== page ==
By Jubin Katiraie
A powerful system of political patronage, nepotism, and cronyism pervade all sectors of Iran’s economy. Bribes are often given to obtain services, permits, or public contracts.
Nearly all of Iran’s economy is in control of key state institutions, including the Islamic Revolutionary Guards Corps (IRGC) and the judiciary.
There is an old Persian proverb that is said, a thief who steals stolen property is the king of thieves. Today, the question which is standing in front of us is, when Iran’s government is busy by looting, stealing the people’s wealth and the country’s precious resources and money on a daily basis, which thieves have stolen $22 billion of government currency?
Jamal Razaghi, head of the chamber of commerce in Fars province, told the state-run ILNA news agency on 24 July: “At least $22 billion of the country’s currency has disappeared in the situation of the sanctions under the pretext of allocating government currency. Contrary to what the president said, who believes that currency belongs to the government, I believe that currency belongs to the country and the people.”
Razaghi added: “The government should cut the allocation of the 4200 Tomans currency due to corruption and rent-seeking. Instead, it should increase the wages of the working class and those cover more people by the Relief and Welfare Committee. Government currency has had no consequences other than corruption.”
He further referred to the recent parliamentary resolution on preventing the allocation of government currency and giving coupons to needy families: “There is corruption in the coupon system and the plan to coupon goods and medicines does not benefit the needy. Any action that could lead to corruption must be avoided.”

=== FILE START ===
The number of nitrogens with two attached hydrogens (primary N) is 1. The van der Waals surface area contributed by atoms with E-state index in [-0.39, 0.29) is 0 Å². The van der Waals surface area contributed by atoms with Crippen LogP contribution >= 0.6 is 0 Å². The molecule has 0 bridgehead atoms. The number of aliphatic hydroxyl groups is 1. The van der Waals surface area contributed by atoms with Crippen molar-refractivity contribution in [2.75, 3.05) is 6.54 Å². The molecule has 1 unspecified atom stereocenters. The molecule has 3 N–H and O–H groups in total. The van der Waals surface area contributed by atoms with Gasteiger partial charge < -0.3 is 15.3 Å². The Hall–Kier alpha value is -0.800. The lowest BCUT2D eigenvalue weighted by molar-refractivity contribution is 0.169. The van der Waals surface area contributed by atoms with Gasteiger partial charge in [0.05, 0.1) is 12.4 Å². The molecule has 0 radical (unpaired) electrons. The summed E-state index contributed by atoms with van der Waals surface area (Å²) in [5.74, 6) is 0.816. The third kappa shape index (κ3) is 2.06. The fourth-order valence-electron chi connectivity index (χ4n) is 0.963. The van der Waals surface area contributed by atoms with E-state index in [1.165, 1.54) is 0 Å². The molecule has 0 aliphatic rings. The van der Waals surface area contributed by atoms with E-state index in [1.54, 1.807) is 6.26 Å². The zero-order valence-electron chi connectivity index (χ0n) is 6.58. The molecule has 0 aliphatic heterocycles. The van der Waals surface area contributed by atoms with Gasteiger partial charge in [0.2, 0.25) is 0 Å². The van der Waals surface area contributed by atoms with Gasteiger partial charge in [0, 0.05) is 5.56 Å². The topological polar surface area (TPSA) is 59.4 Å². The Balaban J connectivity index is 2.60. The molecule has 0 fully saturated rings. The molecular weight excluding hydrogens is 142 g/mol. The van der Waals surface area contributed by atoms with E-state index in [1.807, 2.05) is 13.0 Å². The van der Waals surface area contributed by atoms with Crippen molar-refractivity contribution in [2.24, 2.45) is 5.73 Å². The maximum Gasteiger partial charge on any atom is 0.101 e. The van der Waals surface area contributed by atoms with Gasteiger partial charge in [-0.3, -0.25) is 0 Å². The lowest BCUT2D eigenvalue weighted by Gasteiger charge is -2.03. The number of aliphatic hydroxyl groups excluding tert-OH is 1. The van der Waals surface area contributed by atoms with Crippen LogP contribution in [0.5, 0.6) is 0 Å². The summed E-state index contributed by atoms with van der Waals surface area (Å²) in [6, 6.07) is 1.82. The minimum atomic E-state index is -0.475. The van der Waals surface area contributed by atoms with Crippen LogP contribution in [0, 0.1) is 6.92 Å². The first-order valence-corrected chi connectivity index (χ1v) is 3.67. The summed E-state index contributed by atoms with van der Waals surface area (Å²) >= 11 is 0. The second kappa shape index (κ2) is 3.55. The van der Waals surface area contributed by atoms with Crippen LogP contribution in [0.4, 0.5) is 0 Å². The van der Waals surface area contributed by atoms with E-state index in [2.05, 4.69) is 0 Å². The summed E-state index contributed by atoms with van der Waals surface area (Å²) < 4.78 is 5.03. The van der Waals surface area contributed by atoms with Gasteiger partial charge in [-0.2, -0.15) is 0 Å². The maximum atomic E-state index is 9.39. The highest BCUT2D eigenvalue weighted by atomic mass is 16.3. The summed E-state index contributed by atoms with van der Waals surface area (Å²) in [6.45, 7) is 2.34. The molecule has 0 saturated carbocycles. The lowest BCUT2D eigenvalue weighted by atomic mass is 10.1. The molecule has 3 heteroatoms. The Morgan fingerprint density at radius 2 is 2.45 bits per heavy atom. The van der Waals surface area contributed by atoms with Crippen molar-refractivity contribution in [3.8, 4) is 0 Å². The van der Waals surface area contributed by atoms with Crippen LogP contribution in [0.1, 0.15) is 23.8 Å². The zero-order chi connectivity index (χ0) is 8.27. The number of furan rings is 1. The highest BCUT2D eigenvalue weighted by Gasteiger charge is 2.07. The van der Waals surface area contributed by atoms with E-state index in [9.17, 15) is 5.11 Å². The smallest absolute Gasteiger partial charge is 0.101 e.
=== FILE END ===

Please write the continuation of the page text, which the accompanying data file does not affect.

This official talks about the loss of $22 billion in government currency, which the Rouhani government has been asking for a $5 billion loan from the International Monetary Fund for several months and has not been given it. This amount of money is lost, while Rouhani wrote letters to Khamenei several times to withdraw $1 billion from the Development Fund and made the deteriorating situation of the people due to the coronavirus an excuse for this demand so that he could withdraw $1 billion from this fund.
Of course, it should not be forgotten that Mohammad Javad Zarif, Iran’s Foreign Minister, also said very clearly in May 2017: “We gave $35 billion to those who circumvent the sanctions, and now it is not clear where that money is?”
These days, Rouhani is trying to secure his vacant treasury, which he says has a 50 percent budget deficit, by taxing vacant homes. But neither Rouhani himself nor the members of his government, nor the Judiciary, who only thinks of executing and giving heavy sentences to civil activists and workers, have nothing to do with pursuing such thefts and lost funds which is for many countries around the world their annual budget.